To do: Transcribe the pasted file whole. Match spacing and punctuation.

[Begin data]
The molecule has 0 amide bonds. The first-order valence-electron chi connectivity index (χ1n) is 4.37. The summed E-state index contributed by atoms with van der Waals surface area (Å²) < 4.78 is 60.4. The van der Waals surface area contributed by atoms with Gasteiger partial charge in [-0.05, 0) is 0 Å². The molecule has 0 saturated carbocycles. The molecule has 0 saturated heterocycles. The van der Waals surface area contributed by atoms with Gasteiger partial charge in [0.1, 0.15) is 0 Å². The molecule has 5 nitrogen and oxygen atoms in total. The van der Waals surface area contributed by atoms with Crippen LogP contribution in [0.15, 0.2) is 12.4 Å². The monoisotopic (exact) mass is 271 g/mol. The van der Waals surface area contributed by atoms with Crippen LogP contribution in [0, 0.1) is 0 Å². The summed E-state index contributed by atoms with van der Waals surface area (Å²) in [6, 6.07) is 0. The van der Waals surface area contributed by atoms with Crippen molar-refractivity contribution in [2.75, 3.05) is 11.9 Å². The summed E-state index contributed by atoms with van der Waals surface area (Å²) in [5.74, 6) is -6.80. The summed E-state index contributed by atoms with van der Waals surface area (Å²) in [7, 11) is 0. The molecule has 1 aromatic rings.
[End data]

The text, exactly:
The molecule has 0 amide bonds. The first-order valence-electron chi connectivity index (χ1n) is 4.37. The summed E-state index contributed by atoms with van der Waals surface area (Å²) < 4.78 is 60.4. The van der Waals surface area contributed by atoms with Gasteiger partial charge in [-0.05, 0) is 0 Å². The molecule has 0 saturated carbocycles. The molecule has 0 saturated heterocycles. The van der Waals surface area contributed by atoms with Gasteiger partial charge in [0.1, 0.15) is 0 Å². The molecule has 5 nitrogen and oxygen atoms in total. The van der Waals surface area contributed by atoms with Crippen LogP contribution in [0.15, 0.2) is 12.4 Å². The monoisotopic (exact) mass is 271 g/mol. The van der Waals surface area contributed by atoms with Crippen LogP contribution in [0, 0.1) is 0 Å². The summed E-state index contributed by atoms with van der Waals surface area (Å²) in [6, 6.07) is 0. The van der Waals surface area contributed by atoms with Crippen molar-refractivity contribution in [2.75, 3.05) is 11.9 Å². The summed E-state index contributed by atoms with van der Waals surface area (Å²) in [5.74, 6) is -6.80. The summed E-state index contributed by atoms with van der Waals surface area (Å²) in [7, 11) is 0. The molecule has 1 aromatic rings.